Little Elm couple refuses to let life knock them down

Little Elm school district teachers donate their own sick days to help couple

Chris Castellow has terminal colon cancer and he says life has never been better.

"I used to race around working until midnight in the mortgage business," Castellow said. "I don't do that anymore."

Castellow has advice for anyone listening, slow down and pay attention to the things and people that matter. For him that's his wife Niki and three children.

"Now I stop and smell the roses and I'm amazed how many I missed when I was just racing by," Castellow said.

The Little Elm native is determined to beat his cancer which has spread to his liver and lungs. During his battle his wife Niki is by his side. Castellow says she's nursed him back to health during his darkest times.

"Chemo will suck the life out of you," Castellow said.

But recently Niki needed help too. The Little Elm school teacher was in a head on car crash and was ejected from the car she was in. By all accounts she should have died.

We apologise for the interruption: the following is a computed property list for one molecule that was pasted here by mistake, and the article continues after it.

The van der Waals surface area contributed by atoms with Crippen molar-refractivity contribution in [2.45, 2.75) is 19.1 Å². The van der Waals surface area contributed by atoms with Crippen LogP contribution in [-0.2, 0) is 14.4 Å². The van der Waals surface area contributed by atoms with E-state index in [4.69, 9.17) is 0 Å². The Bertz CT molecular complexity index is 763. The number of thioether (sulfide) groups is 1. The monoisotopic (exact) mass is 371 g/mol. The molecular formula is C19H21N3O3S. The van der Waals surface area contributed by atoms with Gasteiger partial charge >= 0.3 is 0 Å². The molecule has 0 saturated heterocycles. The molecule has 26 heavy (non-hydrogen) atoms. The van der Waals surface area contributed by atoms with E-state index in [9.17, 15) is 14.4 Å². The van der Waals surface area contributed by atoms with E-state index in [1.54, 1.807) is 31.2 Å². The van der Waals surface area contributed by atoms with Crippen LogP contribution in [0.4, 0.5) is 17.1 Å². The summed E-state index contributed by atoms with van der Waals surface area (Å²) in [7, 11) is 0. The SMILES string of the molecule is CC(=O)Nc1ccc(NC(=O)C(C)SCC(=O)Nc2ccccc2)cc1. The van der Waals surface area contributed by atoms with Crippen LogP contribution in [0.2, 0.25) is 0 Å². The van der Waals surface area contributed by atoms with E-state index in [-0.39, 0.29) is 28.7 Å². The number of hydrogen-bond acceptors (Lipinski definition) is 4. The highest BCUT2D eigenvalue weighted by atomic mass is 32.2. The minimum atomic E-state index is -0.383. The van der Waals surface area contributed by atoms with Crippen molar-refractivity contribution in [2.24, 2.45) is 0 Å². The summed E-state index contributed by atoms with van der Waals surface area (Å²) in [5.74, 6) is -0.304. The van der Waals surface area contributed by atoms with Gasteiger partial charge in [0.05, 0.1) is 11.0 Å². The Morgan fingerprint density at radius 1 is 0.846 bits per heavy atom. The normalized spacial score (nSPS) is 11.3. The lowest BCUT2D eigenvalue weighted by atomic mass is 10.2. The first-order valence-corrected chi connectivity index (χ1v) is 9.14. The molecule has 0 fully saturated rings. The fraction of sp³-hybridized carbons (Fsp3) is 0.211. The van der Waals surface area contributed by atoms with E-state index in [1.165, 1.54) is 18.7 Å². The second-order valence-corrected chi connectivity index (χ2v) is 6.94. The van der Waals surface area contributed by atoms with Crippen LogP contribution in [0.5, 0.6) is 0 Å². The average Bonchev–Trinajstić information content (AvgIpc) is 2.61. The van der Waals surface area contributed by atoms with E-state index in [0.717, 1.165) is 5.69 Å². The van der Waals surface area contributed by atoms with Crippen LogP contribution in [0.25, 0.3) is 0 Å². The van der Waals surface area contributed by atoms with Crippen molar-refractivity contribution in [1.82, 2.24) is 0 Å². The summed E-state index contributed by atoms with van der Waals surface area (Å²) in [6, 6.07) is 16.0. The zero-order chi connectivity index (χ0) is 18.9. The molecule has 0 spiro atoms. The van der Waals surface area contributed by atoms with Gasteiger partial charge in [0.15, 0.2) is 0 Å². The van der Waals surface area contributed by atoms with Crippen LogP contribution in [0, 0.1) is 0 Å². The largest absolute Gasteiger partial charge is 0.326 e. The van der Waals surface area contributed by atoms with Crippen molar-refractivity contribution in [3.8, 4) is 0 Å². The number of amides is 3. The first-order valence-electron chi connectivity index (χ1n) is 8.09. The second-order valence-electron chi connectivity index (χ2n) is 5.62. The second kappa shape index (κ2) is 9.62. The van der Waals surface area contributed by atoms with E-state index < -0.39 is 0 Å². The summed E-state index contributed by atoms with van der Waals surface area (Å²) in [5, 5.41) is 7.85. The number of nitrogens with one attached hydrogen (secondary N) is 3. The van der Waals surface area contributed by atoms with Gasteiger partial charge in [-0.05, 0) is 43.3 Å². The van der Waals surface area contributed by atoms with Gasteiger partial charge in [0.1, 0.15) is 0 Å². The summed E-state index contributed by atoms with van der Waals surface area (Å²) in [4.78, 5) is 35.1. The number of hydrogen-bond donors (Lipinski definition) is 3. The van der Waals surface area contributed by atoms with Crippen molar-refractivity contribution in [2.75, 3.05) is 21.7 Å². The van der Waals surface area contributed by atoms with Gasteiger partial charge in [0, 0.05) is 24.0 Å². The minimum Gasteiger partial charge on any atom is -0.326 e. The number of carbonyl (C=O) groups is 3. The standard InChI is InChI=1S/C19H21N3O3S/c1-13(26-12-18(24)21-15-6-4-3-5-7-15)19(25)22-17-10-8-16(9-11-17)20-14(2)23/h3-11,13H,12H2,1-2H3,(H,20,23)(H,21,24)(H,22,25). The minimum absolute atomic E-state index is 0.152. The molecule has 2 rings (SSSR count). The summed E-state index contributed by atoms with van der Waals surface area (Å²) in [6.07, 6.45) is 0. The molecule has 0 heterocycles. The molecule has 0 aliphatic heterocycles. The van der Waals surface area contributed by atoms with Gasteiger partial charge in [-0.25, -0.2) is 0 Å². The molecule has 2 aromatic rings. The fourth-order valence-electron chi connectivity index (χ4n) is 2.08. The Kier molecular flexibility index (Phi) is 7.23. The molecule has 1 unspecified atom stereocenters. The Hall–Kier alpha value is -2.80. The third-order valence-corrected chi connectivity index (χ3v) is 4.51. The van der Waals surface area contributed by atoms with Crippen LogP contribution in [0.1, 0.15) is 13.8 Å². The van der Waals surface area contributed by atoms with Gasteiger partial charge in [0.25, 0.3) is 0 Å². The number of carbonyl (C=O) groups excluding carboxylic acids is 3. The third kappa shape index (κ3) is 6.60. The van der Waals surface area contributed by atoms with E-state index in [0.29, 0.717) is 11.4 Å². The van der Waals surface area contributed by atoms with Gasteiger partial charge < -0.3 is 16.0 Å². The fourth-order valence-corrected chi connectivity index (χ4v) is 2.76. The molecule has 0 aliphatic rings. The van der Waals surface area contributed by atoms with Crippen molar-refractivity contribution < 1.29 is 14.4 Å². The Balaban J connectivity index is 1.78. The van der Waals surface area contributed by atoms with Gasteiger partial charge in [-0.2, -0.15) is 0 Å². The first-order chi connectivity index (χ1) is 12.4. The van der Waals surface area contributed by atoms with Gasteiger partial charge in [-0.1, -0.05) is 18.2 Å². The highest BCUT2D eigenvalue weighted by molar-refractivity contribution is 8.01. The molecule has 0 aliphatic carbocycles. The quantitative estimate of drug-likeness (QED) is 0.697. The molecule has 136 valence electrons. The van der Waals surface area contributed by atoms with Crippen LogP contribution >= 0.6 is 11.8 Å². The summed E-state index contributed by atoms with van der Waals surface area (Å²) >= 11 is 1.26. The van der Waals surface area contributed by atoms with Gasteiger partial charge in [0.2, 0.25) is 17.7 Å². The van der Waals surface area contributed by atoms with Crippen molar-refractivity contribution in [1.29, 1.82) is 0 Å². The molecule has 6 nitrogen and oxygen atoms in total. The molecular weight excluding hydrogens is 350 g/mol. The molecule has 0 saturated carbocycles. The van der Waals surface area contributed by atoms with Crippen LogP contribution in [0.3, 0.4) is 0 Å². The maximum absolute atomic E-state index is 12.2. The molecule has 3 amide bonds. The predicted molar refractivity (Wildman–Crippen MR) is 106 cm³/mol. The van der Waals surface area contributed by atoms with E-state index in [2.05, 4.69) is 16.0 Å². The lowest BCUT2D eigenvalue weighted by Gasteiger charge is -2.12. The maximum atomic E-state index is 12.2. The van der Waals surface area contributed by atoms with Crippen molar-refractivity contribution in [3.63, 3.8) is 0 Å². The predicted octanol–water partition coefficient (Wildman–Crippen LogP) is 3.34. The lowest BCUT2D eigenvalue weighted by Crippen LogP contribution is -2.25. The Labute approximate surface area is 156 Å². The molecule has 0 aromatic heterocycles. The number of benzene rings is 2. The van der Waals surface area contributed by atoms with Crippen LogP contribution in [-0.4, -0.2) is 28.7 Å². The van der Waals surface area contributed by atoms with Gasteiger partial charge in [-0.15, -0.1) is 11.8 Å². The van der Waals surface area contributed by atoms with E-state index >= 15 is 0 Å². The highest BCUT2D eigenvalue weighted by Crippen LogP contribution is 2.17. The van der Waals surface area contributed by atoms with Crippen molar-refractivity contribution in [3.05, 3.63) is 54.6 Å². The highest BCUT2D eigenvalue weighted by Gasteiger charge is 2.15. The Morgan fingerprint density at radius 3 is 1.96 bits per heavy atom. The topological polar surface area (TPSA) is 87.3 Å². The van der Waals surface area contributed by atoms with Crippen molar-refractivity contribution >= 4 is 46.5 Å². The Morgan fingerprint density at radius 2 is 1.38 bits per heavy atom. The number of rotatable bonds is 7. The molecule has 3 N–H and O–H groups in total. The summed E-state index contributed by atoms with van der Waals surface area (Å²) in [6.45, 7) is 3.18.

"I really believe God guided to and allowed me to survive," Castellow said.

Parts of her body are shattered and doctors say she won't be able to go to work for three months. Niki says she was already out of sick leave after having to take off to care for Chris. She immediately started to worry about how her family would pay the bills as she's become the primary bread winner since her husband got sick.

"Life doesn't stop when tragedies happen. It keeps going," Castellow said.

So district leaders at Little Elm rallied around their own. This week they sent out a form, allowing any staff member to donate their sick days to Niki so she can keep her paycheck and her insurance.

"I've only been there two years and this kind of support. You don't expect it and there really are no words," Castellow said.

District leaders say they consider their staff a family. Superintendent Lowell Strike says he was notified about Niki's accident by a friend and immediately called human resources to find a way to support one of their own.

"We say we're a family here and we really mean it," Lowell said.

The Castellows say another thing these difficult times have taught them is how many people want to help. Dinners are delivered many nights and friends stop by just to say hello. Others have started fundraising accounts to help the family during difficult times.

If you'd like to help you can click on the links below. 

Copyright 2016 WFAA


JOIN THE CONVERSATION

To find out more about Facebook commenting please read the
Conversation Guidelines and FAQs

Leave a Comment